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    Genetic Testing..

    I ordered the 23andme kit. I was originally going to get my full genome sequenced, but I can't afford that at this time. I was then going to wait, but the situation is urgent enough that I need to do something now. So, I'm going with the 23andme kit until I'm working again (and making money) and am able to afford something more comprehensive. I know many SNPs don't have any research associated with them, but the idea is to get the entire thing done once, such that I can continually refer back to it as time goes by.

    Has anyone gotten genetic testing done? What were your results? Were any predispositions discovered? Which? Have you tried uploading the raw data to prometheus, genetic genie, or some other site? Are there other sites/tools out there that I'm not aware of? Where's the best place to get my full genome sequenced (such that I know it's entirely done (+ brain + mitochondria + etc) after spending that massive amount of money, and that I'll never have to do it again)?

  2. #2
    BIOTCH
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    Wut is ur urgent situation? And yea there's not a lot of research, this is a new frontier. Mine confirmed food intolerances relating to SNPs but not to the specific problems I was having, it's one piece of the puzzle.

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    Senior Member BarIII's Avatar
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    I want to have this done eventually. I think they'll eventually be looking for volunteers and it will be free. I put this in my notes about a year ago:

    keywords: genetic, gene, study, medical

    http://acd.od.nih.gov/reports/DRAFT-...1-2015-508.pdf

    page 37:
    "Direct volunteers could be recruited through a number of technologies, such as internet, social media, and mobile technologies. See Section 4 for Participant Engagement recommendations."

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    Homo siderius Sistamatic's Avatar
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    Quote Originally Posted by BIOTCH View Post
    Wut is ur urgent situation? And yea there's not a lot of research, this is a new frontier. Mine confirmed food intolerances relating to SNPs but not to the specific problems I was having, it's one piece of the puzzle.
    One piece of the puzzle is an apt way of putting it.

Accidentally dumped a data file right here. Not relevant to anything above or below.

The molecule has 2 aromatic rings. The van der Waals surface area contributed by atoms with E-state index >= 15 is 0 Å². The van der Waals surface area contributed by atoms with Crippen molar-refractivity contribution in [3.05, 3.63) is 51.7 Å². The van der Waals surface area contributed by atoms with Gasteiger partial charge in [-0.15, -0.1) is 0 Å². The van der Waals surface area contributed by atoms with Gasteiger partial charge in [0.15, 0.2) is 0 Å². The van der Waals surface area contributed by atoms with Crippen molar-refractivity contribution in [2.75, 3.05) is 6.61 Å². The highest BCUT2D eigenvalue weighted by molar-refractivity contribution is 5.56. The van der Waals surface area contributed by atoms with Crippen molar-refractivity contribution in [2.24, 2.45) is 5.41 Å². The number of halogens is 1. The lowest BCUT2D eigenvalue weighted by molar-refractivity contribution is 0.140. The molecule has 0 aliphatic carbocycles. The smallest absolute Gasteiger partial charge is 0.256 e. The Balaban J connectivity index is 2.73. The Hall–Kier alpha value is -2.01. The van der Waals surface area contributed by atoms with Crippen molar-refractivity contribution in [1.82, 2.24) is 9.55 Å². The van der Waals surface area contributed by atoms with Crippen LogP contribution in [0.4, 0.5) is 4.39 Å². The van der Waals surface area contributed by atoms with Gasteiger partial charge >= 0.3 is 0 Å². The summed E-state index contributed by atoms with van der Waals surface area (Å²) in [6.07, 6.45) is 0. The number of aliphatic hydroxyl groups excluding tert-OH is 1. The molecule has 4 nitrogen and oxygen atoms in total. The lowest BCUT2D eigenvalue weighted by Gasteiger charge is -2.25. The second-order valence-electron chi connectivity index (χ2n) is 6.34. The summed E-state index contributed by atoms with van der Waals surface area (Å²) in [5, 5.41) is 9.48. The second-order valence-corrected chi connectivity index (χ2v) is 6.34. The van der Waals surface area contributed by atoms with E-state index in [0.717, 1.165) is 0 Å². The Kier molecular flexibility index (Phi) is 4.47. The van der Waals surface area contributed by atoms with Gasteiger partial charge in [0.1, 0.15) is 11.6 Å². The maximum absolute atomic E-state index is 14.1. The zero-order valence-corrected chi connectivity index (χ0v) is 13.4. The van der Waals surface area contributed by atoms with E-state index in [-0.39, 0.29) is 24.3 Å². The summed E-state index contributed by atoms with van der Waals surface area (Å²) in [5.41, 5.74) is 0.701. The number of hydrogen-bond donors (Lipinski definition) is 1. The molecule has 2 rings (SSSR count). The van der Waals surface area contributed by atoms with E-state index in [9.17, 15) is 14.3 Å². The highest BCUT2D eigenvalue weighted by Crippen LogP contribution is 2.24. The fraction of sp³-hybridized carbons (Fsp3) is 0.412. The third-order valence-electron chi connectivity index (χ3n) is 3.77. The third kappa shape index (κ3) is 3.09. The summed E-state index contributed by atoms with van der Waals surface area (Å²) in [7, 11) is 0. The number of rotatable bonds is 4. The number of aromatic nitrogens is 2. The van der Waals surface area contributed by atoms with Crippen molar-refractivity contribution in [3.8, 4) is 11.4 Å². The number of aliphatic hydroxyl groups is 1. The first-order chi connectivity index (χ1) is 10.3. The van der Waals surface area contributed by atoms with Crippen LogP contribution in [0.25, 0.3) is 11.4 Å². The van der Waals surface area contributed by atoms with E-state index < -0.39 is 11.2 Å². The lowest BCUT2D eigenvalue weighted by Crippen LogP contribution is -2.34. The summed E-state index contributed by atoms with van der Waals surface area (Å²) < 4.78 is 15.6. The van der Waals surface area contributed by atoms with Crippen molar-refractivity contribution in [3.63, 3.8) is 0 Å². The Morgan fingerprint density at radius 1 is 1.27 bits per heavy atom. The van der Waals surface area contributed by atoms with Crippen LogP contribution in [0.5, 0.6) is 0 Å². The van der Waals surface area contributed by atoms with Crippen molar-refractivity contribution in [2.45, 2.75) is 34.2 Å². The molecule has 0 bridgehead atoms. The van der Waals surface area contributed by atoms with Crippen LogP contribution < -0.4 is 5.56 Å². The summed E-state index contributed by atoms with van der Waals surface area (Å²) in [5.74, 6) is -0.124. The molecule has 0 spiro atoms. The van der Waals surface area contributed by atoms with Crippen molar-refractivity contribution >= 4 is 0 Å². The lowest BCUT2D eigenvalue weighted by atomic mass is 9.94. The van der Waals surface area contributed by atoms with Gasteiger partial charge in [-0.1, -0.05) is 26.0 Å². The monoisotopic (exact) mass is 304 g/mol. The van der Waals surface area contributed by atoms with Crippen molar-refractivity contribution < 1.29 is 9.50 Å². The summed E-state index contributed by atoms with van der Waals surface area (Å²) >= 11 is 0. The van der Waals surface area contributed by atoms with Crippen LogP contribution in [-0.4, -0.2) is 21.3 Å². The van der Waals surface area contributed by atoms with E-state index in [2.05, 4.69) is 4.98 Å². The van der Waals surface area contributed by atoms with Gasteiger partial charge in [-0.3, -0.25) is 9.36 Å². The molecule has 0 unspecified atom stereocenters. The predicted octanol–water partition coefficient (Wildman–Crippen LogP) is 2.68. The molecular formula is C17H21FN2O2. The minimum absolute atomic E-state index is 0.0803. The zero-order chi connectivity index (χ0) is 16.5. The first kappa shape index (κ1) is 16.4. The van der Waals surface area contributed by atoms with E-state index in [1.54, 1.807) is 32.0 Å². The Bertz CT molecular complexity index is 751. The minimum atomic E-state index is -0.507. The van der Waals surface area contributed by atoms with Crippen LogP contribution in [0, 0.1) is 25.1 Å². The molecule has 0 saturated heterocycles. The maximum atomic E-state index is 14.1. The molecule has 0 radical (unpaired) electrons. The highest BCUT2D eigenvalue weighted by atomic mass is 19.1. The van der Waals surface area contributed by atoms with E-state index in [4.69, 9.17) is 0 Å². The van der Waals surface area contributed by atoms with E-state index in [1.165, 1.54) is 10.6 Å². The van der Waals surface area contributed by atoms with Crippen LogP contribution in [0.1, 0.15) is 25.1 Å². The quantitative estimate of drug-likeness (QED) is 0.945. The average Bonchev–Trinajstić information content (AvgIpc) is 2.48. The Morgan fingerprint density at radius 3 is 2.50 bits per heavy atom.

To expand on your point:

    Even if you had your entire genome sequenced and reviewed by the world's foremost experts, it would tell you very little that would not have to be verified by a physical exam. There are precious few alleles that act in a clear cut and binary manner, and the expression of your genetic material is affected by the environment in which the genes are expressed, and that environment includes the rest of your own genome, an environment which is utterly unique to you and which is therefore an untested circumstance for each and every one of your genes, and is, in fact, an environment for which it is very difficult to have unbiased and controlled tests. This is why personal physicians must be great detectives.

    You could, for example, determine via genetic sequencing that you are somewhat more likely than other members of the population to have an irritable bowel, or that you are a few percentage points more likely to express the symptoms attributed to celiac's disease when you consume gluten, or that you have a 64% chance of having brown eyes, or that you are very likely to have a certain blood type. While that is all incredibly fascinating (I do enjoy pouring over my 23 and me results) you will still get better information about what traits you have by observing them, either in a mirror or via diagnostic tests.

    The value of these genetic tests lies not in the data given to the individuals, but in the aggregation of many individuals' data in the hands of scientists that can be used to determine the root causes of diseases and in turn to develop treatments, all of which in the hands of a medical professional can be used to fill in more of an individual's diagnostic puzzle along with that individual's personal genetic data, but it is important that one does not lose sight of the fact that a genetic proclivity is not a smoking gun and that almost every symptom imaginable has a google of possible causes, none of which can be ruled out merely by a genetic proclivity in another direction.